MANCHESTER, England — It was epic, frenetic and unpredictable until the end, when Riyad Mahrez had a chance not just to win the game, but almost certainly the Premier League title. Instead, the Manchester City substitute sent the ball high over Liverpool’s crossbar and the 2-2 result means we’re no closer to knowing which of England’s top two sides will be crowned champion.
What was certain, however, was that it had been a game with everything, including VAR’s intervention to correctly rule out Raheem Sterling’s 63rd-minute goal for offside. By this stage, Liverpool had twice canceled out a City lead to level the scores: Kevin De Bruyne and Gabriel Jesus scored for the hosts, with Diogo Jota and Sadio Mane salvaging the away side to good effect.
The end-to-end 90-minute bottom line is that, with both sides having seven league games to play, there is also the not inconsiderable question of next Saturday’s FA Cup semi-final at Wembley. (Live stream: 10:30 a.m. ET, ESPN+) – a single point separates the clubs that have dominated the Premier League for the past five years.
“It was like a boxing match,” Liverpool manager Jurgen Klopp said. “You have your arms down for a second and you get a massive blow and you shake a bit. It was a great game and a result we have to live with and can live with.”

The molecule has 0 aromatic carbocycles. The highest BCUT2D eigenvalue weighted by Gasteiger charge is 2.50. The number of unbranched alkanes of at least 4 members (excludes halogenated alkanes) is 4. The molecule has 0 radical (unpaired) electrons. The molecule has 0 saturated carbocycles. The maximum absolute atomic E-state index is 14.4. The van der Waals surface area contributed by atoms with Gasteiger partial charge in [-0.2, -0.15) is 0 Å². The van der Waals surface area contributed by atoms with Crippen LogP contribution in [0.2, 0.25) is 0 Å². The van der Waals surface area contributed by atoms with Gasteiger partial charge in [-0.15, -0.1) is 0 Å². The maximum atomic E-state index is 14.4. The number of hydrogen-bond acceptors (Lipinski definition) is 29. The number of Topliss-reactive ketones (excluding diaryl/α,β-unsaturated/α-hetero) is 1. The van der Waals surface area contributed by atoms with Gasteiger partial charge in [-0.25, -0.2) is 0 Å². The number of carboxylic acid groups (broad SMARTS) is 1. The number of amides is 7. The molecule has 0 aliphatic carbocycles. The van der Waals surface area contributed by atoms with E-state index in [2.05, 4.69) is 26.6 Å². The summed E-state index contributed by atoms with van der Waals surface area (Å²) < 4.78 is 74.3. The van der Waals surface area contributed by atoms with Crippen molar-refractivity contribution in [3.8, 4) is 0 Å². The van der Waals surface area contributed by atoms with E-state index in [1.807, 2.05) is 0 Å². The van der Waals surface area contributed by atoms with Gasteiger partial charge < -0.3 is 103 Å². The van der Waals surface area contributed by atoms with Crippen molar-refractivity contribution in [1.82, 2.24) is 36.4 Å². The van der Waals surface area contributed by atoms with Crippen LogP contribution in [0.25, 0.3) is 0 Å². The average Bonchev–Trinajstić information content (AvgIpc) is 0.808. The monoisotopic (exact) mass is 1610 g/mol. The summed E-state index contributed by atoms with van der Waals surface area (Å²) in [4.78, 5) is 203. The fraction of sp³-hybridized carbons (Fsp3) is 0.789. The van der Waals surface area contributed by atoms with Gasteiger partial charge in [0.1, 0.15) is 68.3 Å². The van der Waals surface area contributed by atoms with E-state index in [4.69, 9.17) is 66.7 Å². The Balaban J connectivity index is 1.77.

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City retain the lead and their remaining fixtures suggest Liverpool need a surprise result to play in their favor and claim top spot. Apart from visits to Wolves and West Ham, there is little to worry about for Pep Guardiola’s players heading into their season finale at home against Aston Villa, who are managed by the Liverpool legend Steven Gerard.
Liverpool have a tougher run-in. They should facilitate the work of troubled rivals Manchester United and Everton at Anfield, but these encounters are always charged with emotion and unpredictability; a home game against Tottenham on May 7 is also likely to be a hit and miss, while Klopp’s men also have to face Gerrard’s Villa.
As each team has shown in this match, their top tier are at a different stratosphere to every other team in the division, so City’s success in avoiding defeat and retaining top spot could ensure this proves to be. be the decisive day of the title. race.
But while both teams showed their incredible quality, there were also rare glimpses of nerves and mistakes from Liverpool defenders Virgil van Dijk, City goalkeeper Ederson, Liverpool striker Mohamed Salah and City’s Raheem Sterling. On an occasion when they needed to be at their best, it was perhaps unsurprising that top performers suffered some weird swings.
Jota’s persistence almost forced Ederson to concede an embarrassing own goal in the first half and Van Dijk uncharacteristically downed De Bruyne in the second half with a cynical foul, which was worth the ensuing booking, given that it stopped the City midfielder’s charge towards the goal.